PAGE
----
By Idrees Ali and Teddy Amenabar
Capital News Service
WASHINGTON – As President Barack Obama prepares to increase U.S. military action against the rapid expansion of Islamic extremists in Iraq and Syria, some members of Maryland’s congressional delegation want to guarantee that American troops will not get involved in a ground war.
The Obama administration, which has already carried out more than 150 airstrikes in Iraq to “degrade and destroy” the Islamic State group, has argued that it has the legal authority to do the same in Syria based on earlier congressional approvals. Authorization for Use of Military Force legislation, approved for the wars in Afghanistan and Iraq in 2001 and 2002, respectively, gave the Bush administration the authority to carry out military action in each country.
However, before increasing involvement to neutralize the Islamic State group in Iraq and Syria, some members of Maryland’s congressional delegation are calling for a new authorization. They want to hold the Obama administration to its promise to keep ground combat forces out of the mission.
“Congress should define the (Authorization for Use of Military Force) in a way that supports the mission as the president has stated it, and that includes preventing U.S. ground combat forces from being deployed in Syria or Iraq,” said Rep. Chris Van Hollen, D-Kensington.
While agreeing that previous authorizations could be used to attack the Islamic State group, Van Hollen said Congress must act quickly to revise the “broad authority” so it will not be used in an open-ended manner in future conflicts.
The Islamic State group, which broke off from al-Qaeda in Iraq, today controls large parts of Iraq and Syria with a goal to establish an Islamic caliphate across the region.
The authorizations in 2001 and 2002 were under “different circumstances,” said Sen. Ben Cardin, D-Md.
Cardin, who voted against the 2002 authorization in Iraq because it was “based on misinformation,” said if previous authorizations could be used for airstrikes an argument could be made for ground troops as well, something he said was not acceptable.
While supporting military strikes in Iraq against what he termed a “barbaric terrorist” network, he is skeptical that military action alone can turn the tide in Syria. Cardin added that while there is no urgency in seeking congressional approval for strikes, it is vital to get that approval eventually.
Across the aisle, Rep. Andy Harris, R-Cockeysville, said there was a sense that further debate needed to take place on the question of authorization.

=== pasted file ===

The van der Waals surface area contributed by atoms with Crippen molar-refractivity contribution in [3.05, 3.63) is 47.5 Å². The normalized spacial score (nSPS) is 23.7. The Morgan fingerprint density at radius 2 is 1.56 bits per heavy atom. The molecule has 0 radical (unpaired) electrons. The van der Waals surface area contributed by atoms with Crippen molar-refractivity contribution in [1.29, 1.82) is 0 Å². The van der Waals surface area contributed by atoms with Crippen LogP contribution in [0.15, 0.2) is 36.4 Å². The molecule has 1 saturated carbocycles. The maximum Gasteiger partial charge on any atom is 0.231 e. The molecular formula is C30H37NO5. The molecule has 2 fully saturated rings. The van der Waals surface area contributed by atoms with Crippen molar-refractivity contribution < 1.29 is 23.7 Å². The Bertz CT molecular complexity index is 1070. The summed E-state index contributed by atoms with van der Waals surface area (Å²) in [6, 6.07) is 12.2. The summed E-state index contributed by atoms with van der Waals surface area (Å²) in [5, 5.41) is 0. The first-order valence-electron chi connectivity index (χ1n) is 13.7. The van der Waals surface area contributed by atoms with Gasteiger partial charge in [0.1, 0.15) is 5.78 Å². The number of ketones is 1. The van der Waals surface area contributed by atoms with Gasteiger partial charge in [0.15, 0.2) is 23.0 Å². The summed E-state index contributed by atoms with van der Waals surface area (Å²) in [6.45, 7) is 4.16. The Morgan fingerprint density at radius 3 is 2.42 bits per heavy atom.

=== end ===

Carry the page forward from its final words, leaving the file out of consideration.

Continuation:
“It is unclear whether the Authorization for Use of Military Force gives authority for strikes in Syria. As a result, the President should have come to Congress and asked for authority to combat this enemy,” said Chris Meekins, deputy chief of staff for policy for Harris, in an email.
Wednesday, the House passed a much narrower bill to provide further training and arming of moderate Syrian rebels by a vote of 273-156.
“I was for this, which I think is a very limited step to help train and equip those that will confront (the Islamic State group) on the ground,” said House Minority Whip Steny Hoyer, a Democrat from Maryland.
Meekins said Republican Harris, who voted against the bill, believes the Obama administration does not have “in place a plan to ensure the proper vetting of Syrian rebels,” and there is no guarantee the weapons won’t eventually be used against the U.S.
On Thursday, the Senate voted to pass a bill that would arm and train Syrian rebels 78-22. Both of Maryland’s delegates voted for the bill.
Last week, Obama announced direct U.S. airstrikes in Syria to weaken the Islamic State group.
“We’re moving ahead with our strategy to degrade and ultimately destroy this terrorist organization,” Obama said.
Obama said Wednesday, and Secretary of State John Kerry concurred at a Senate Foreign Relations Committee hearing, that the use of ground combat troops is out of the question.
“The U.S. will not go it alone,” said Kerry, who recently returned from the region where he was shoring up support for an action plan. “That’s why we’re building a coalition.”
Despite repeated questions from the Senate Foreign Relations Committee, Kerry didn’t give specifics about the expected contributions from specific partner countries.